“To Die, Not Dying” from Die Wise
Categories: Excerpt Psychology & Personal Growth Spirituality & Religion
by Stephen Jenkinson
This excerpt from Stephen Jenkinson’s Die Wise: A Manifesto for Sanity and Soul looks at the grammar of death. In poetic language, the book investigates our moral, political, and spiritual obligation to our ancestors and our heirs to die well, and gives readers permission to explore a topic too often considered taboo. You can also watch the book trailer by clicking here.
TO DIE, NOT DYING
I was read to probably in the womb, I’m sure of it. By the time I was born I’d already heard—felt—many stories, and I was born into the epic coming and going that every story worth a damn tells us we are born into. Much as I loved stories from an early age, and as much as I beat the odds and continued loving stories through the formal education of my childhood years, when the time came I suffered grammar. I suffered it badly. I could not see or hear language that way, as a codified rulebook, though I tried. I could not even see the merit of the thing, try as I did. Years later and without much employment, I ended up teaching English as a second language to Latin American kids sent north for finishing by well-off parents who feared that the civil wars that haunted El Salvador, Guatemala, and Chiapas at the time would find their children too. Then I discovered how little of the English grammar had stuck to me. Being the mongrel it is, and claiming for itself a regal pedigree of structure that given its speckled partrilineage cannot be, I found myself having to make up reasons to explain why the language does what it does. The story of why English prepositions aren’t based in Greek or Latin when so much English is, for example, was one of their favorites, and utterly my invention.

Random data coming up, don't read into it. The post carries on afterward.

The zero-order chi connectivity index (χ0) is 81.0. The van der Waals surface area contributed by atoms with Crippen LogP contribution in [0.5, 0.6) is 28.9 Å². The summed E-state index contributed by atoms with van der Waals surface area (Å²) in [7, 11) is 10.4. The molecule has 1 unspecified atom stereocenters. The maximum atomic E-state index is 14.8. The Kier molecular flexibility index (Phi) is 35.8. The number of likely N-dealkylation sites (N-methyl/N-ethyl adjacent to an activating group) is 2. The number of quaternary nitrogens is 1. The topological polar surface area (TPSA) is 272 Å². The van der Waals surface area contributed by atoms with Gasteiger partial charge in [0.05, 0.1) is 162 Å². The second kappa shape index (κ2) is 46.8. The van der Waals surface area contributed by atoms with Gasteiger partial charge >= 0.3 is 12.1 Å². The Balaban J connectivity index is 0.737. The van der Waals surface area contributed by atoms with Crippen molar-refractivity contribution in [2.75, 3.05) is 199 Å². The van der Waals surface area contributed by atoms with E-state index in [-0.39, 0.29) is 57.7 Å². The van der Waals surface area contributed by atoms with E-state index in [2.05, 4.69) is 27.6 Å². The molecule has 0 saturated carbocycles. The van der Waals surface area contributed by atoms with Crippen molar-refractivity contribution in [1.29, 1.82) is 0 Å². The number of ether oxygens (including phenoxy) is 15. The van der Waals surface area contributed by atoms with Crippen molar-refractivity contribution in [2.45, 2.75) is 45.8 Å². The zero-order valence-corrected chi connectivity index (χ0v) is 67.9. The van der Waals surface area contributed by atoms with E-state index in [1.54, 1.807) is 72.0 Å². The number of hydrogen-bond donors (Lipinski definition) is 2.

But, I bow to it: Grammar, like the mosquito, has its use, and we’ll try to employ it in wondering about dying. You will remember that the English language verbs have tenses (three main ones, a miserly number considering that many indigenous languages have rafts of tenses, and this paltry choice forces us to see life in a strange, progressive, and linear fashion), and they have voices. In another miserable victory for our binary, oppositional way of seeing things, there are only two voices for our English verbs: They are either passive or they are active.
I have a hard-earned twenty-dollar bill in my pocket on this snowbound early spring morning. I take it out and put it on the kitchen table with all the seed trays planted last night, far out of my reach. That twenty-dollar bill is yours for the taking. Please give me—in proper English—an example of the verb “to die,” in the passive voice, in a sentence.
Many times I have taught this idea, and I have learned a lot from it. All the different audiences have tried to solve this riddle in the same way. At first their answers change “to die” into an adverb and use it to describe some kind of dying, or an adjective to describe all kinds of death, none of them alert to the fact that they are not using “to die” as the verb of their sentences. When that doesn’t work, they move on to use other verbs that approximate what they think “to die” means. Finally, the grammatically adroit people start using “to die” correctly as the verb of their sentences, but they are using it actively in the past tense.